- Review the UFLPA Strategy and CBP Operational Guidance for Importers;
- Conduct supply chain due diligence and instate reliable measures to prevent the use of forced labor; and
- Maintain recommended documentation to demonstrate that imported goods are not subject to the UFLPA or should be granted an exemption.
The Uyghur Forced Labor Prevention Act (UFLPA) was signed into law by President Biden on December 23, 2021. The UFLPA creates a rebuttable presumption that “any goods, wares, articles, and merchandise mined, produced, or manufactured wholly or in part in the Xinjiang Uyghur Autonomous Region [XUAR] of the People’s Republic of China”—or by entities listed by the U.S. as having ties to forced labor in the XUAR—were made using forced labor and cannot be imported into the U.S. per Section 307 of the Tariff Act of 1930 (19 U.S.C. 1307). As we have previously discussed, the UFPLA went into full effect on June 21, 2022, meaning that U.S. Customs and Border Control (CBP) now has the authority to detain, exclude, or seize any goods that the agency believes were made using forced labor.
Several important documents are now available to aid importers in complying with the UFLPA. On June 17, 2022, the U.S. Department of Homeland Security (DHS) issued the UFLPA Strategy, which covers a range of topics including risks related to forced labor, enforcement of the UFLPA, and guidance for importers. The guidance in the UFLPA Strategy is complemented by more practical Operational Guidance for importers, which was issued by CBP on June 13, 2022. Finally, on August 4, 2022, DHS published an updated UFLPA Entity List. The UFLPA requires CBP to apply the rebuttable presumption of forced labor to goods mined, produced, or manufactured by entities on this list.
Importers whose shipments are detained will have a choice between (1) providing information to CBP indicating that the goods are not subject to the UFLPA (i.e., goods and inputs were sourced outside of the XUAR and are not connected to any entities on the UFPLA Entity List), or (2) requesting an exemption to the rebuttable presumption. The burden for receiving an exemption under the UFLPA is significant. If an importer of record can:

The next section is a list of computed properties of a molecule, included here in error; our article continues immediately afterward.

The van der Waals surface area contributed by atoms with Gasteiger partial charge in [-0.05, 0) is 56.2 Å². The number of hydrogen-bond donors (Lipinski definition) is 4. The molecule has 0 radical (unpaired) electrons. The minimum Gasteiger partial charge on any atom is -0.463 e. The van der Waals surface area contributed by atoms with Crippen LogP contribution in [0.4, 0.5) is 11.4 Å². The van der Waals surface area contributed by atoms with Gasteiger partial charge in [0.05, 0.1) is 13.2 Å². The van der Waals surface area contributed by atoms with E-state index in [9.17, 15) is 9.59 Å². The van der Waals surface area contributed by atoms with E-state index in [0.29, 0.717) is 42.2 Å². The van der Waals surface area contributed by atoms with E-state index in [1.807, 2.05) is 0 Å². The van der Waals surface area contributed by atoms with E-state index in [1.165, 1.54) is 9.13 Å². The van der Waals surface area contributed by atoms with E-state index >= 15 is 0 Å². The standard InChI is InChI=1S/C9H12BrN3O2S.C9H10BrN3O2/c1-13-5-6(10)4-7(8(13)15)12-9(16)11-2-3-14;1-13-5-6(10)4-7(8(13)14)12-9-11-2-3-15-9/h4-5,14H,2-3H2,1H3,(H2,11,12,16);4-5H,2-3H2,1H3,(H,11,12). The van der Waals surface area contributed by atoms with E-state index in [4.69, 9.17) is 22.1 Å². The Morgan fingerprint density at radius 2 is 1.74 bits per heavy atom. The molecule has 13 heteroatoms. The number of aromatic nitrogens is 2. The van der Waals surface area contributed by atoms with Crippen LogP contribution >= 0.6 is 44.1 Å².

- Demonstrate by “clear and convincing evidence” that the goods in question were NOT produced wholly or in part by forced labor;
- Fully respond to ALL CBP requests for info about goods under review; AND
- Demonstrate that it has fully complied with the guidance outlined in the UFLPA Strategy,
Then, the Commissioner of CBP may grant an exemption. All such exemptions must be submitted to Congress within 30 days, along with a public report outlining the evidence supporting the exemption.
The UFLPA Strategy guidance to importers focuses on 3 topics:
- Due diligence and supply-chain measures to prevent importation of goods produced with forced labor in China or the XUAR;
- Evidence needed to show that goods originating in China were not produced wholly or in part in Xinjiang; and
- Evidence needed to show that goods originating in China, including goods detained, excluded, or seized for violations of the UFLPA, were not produced with forced labor.
The bulk of FLETF’s recommendations are focused on due diligence, including effective supply chain tracing and management. Such due diligence is vital for preventing the importation of goods produced using forced labor, but also serves as the foundation for ensuring importers have sufficient evidence to present to CBP when shipments are detained.
CBP Operational Guidance for Importers
The CBP Operational Guidance for Importers provides more practical information on how CBP plans to enforce the UFLPA, including how CBP plans to approach the detention, release, exclusion, seizure, and forfeiture of shipments. This information includes:
- Resources to assist trade stakeholders in conducting supply chain due diligence, tracing, and management;
- Documentation that may be helpful in demonstrating that imported goods are not subject to the UFLPA or should be granted an exemption; and
- Commodity-specific documentation that importers may consider submitting for commodities at high risk of forced labor (cotton, polysilicon, tomatoes).
Companies should make every effort to proactively review their supply chains and instate reliable measures in accordance with the UFLPA Strategy and CBP’s Operational Guidance for Importers. Also, companies should be prepared to respond to inquiries from CBP with sufficient evidence and support to demonstrate that their goods are either not subject to the UFLPA or were not produced with forced labor.
Note that this area of the law is still actively developing, with related laws pending in Congress and similar laws pending or taking effect in the EU and elsewhere. If you have questions about supply chain due diligence, evidentiary requirements for establishing that goods are not subject to the UFLPA or were not produced with forced labor, or other aspects of complying with the UFLPA, we can help. Mark Vaders (Mark.Vaders@wbd-us.com) and Michael Sullivan (Michael.Sullivan@wbd-us.com) advise clients on consumer products regulation, including product labeling and supply chain due diligence. Jim Kearney (James.Kearney@wbd-us.com) has deep experience with cross-border transactions and complying with various aspects of U.S. import, export, and trade laws.